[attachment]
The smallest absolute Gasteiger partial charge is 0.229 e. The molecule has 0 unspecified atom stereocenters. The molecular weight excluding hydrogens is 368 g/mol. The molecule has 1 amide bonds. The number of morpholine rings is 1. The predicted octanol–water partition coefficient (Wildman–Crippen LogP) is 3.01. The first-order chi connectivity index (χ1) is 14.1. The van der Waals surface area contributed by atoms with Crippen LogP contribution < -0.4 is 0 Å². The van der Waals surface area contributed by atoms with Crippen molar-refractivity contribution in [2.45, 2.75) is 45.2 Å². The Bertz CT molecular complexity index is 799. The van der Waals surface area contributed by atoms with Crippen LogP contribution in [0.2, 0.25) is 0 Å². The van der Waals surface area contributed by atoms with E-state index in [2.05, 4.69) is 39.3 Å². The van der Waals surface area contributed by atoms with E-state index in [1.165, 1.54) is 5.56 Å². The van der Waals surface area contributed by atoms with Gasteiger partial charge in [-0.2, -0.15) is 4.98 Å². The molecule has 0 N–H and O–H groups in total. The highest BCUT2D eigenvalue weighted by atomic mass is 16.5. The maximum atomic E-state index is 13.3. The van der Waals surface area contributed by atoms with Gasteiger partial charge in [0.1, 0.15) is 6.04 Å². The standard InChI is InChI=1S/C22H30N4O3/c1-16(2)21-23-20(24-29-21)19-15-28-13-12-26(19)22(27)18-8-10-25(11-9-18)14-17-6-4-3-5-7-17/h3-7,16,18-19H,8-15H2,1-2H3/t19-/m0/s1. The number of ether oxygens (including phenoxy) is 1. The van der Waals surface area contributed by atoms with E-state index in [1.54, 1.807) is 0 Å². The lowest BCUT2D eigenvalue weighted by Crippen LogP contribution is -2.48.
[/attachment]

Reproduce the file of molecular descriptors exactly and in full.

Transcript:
The smallest absolute Gasteiger partial charge is 0.229 e. The molecule has 0 unspecified atom stereocenters. The molecular weight excluding hydrogens is 368 g/mol. The molecule has 1 amide bonds. The number of morpholine rings is 1. The predicted octanol–water partition coefficient (Wildman–Crippen LogP) is 3.01. The first-order chi connectivity index (χ1) is 14.1. The van der Waals surface area contributed by atoms with Crippen LogP contribution < -0.4 is 0 Å². The van der Waals surface area contributed by atoms with Crippen molar-refractivity contribution in [2.45, 2.75) is 45.2 Å². The Bertz CT molecular complexity index is 799. The van der Waals surface area contributed by atoms with Crippen LogP contribution in [0.2, 0.25) is 0 Å². The van der Waals surface area contributed by atoms with E-state index in [2.05, 4.69) is 39.3 Å². The van der Waals surface area contributed by atoms with E-state index in [1.165, 1.54) is 5.56 Å². The van der Waals surface area contributed by atoms with Gasteiger partial charge in [-0.2, -0.15) is 4.98 Å². The molecule has 0 N–H and O–H groups in total. The highest BCUT2D eigenvalue weighted by atomic mass is 16.5. The maximum atomic E-state index is 13.3. The van der Waals surface area contributed by atoms with Gasteiger partial charge in [0.1, 0.15) is 6.04 Å². The standard InChI is InChI=1S/C22H30N4O3/c1-16(2)21-23-20(24-29-21)19-15-28-13-12-26(19)22(27)18-8-10-25(11-9-18)14-17-6-4-3-5-7-17/h3-7,16,18-19H,8-15H2,1-2H3/t19-/m0/s1. The number of ether oxygens (including phenoxy) is 1. The van der Waals surface area contributed by atoms with E-state index in [1.54, 1.807) is 0 Å². The lowest BCUT2D eigenvalue weighted by Crippen LogP contribution is -2.48.